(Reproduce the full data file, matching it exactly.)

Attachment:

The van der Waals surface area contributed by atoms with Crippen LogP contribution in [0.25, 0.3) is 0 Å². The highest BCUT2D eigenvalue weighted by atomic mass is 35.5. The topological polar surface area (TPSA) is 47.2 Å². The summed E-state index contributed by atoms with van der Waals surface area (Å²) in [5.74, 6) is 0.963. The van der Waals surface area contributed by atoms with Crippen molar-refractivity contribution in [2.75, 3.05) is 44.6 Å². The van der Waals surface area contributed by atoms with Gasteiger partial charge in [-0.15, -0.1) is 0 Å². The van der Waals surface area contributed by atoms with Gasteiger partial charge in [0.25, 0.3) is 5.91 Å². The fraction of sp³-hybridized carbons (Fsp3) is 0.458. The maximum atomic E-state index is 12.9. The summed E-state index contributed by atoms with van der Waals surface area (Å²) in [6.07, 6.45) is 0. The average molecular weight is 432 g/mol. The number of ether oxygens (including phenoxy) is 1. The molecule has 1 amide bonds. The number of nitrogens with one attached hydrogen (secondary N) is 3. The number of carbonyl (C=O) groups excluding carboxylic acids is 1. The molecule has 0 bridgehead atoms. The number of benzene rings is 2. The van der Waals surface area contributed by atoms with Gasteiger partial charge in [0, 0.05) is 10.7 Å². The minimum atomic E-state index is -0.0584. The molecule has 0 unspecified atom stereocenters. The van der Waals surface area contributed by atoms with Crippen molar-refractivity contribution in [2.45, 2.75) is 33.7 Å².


The van der Waals surface area contributed by atoms with Crippen LogP contribution in [0.25, 0.3) is 0 Å². The highest BCUT2D eigenvalue weighted by atomic mass is 35.5. The topological polar surface area (TPSA) is 47.2 Å². The summed E-state index contributed by atoms with van der Waals surface area (Å²) in [5.74, 6) is 0.963. The van der Waals surface area contributed by atoms with Crippen molar-refractivity contribution in [2.75, 3.05) is 44.6 Å². The van der Waals surface area contributed by atoms with Gasteiger partial charge in [-0.15, -0.1) is 0 Å². The van der Waals surface area contributed by atoms with Gasteiger partial charge in [0.25, 0.3) is 5.91 Å². The fraction of sp³-hybridized carbons (Fsp3) is 0.458. The maximum atomic E-state index is 12.9. The summed E-state index contributed by atoms with van der Waals surface area (Å²) in [6.07, 6.45) is 0. The average molecular weight is 432 g/mol. The number of ether oxygens (including phenoxy) is 1. The molecule has 1 amide bonds. The number of nitrogens with one attached hydrogen (secondary N) is 3. The number of carbonyl (C=O) groups excluding carboxylic acids is 1. The molecule has 0 bridgehead atoms. The number of benzene rings is 2. The van der Waals surface area contributed by atoms with Gasteiger partial charge in [0, 0.05) is 10.7 Å². The minimum atomic E-state index is -0.0584. The molecule has 0 unspecified atom stereocenters. The van der Waals surface area contributed by atoms with Crippen molar-refractivity contribution in [2.45, 2.75) is 33.7 Å².